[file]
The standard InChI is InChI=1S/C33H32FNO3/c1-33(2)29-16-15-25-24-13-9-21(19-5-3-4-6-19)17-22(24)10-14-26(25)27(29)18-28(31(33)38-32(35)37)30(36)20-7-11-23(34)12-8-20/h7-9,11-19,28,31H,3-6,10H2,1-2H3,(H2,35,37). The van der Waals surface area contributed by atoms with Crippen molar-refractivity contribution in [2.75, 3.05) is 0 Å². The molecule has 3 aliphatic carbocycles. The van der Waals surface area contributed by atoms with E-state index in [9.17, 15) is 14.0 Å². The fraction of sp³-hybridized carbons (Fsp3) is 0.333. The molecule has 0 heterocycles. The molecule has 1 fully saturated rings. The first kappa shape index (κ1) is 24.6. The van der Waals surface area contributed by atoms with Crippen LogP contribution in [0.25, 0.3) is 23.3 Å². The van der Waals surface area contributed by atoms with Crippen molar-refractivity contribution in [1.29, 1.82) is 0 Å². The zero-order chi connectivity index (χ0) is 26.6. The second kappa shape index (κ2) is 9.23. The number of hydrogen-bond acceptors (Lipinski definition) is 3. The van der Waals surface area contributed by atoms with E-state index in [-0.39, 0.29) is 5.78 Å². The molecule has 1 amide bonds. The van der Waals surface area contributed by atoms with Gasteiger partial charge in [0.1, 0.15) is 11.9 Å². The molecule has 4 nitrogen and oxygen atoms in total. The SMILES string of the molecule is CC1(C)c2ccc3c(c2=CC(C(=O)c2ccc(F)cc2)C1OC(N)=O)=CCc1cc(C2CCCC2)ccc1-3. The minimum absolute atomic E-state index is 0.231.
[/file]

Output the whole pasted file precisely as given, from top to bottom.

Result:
The standard InChI is InChI=1S/C33H32FNO3/c1-33(2)29-16-15-25-24-13-9-21(19-5-3-4-6-19)17-22(24)10-14-26(25)27(29)18-28(31(33)38-32(35)37)30(36)20-7-11-23(34)12-8-20/h7-9,11-19,28,31H,3-6,10H2,1-2H3,(H2,35,37). The van der Waals surface area contributed by atoms with Crippen molar-refractivity contribution in [2.75, 3.05) is 0 Å². The molecule has 3 aliphatic carbocycles. The van der Waals surface area contributed by atoms with E-state index in [9.17, 15) is 14.0 Å². The fraction of sp³-hybridized carbons (Fsp3) is 0.333. The molecule has 0 heterocycles. The molecule has 1 fully saturated rings. The first kappa shape index (κ1) is 24.6. The van der Waals surface area contributed by atoms with Crippen LogP contribution in [0.25, 0.3) is 23.3 Å². The van der Waals surface area contributed by atoms with Crippen molar-refractivity contribution in [1.29, 1.82) is 0 Å². The zero-order chi connectivity index (χ0) is 26.6. The second kappa shape index (κ2) is 9.23. The number of hydrogen-bond acceptors (Lipinski definition) is 3. The van der Waals surface area contributed by atoms with E-state index in [-0.39, 0.29) is 5.78 Å². The molecule has 1 amide bonds. The van der Waals surface area contributed by atoms with Gasteiger partial charge in [0.1, 0.15) is 11.9 Å². The molecule has 4 nitrogen and oxygen atoms in total. The SMILES string of the molecule is CC1(C)c2ccc3c(c2=CC(C(=O)c2ccc(F)cc2)C1OC(N)=O)=CCc1cc(C2CCCC2)ccc1-3. The minimum absolute atomic E-state index is 0.231.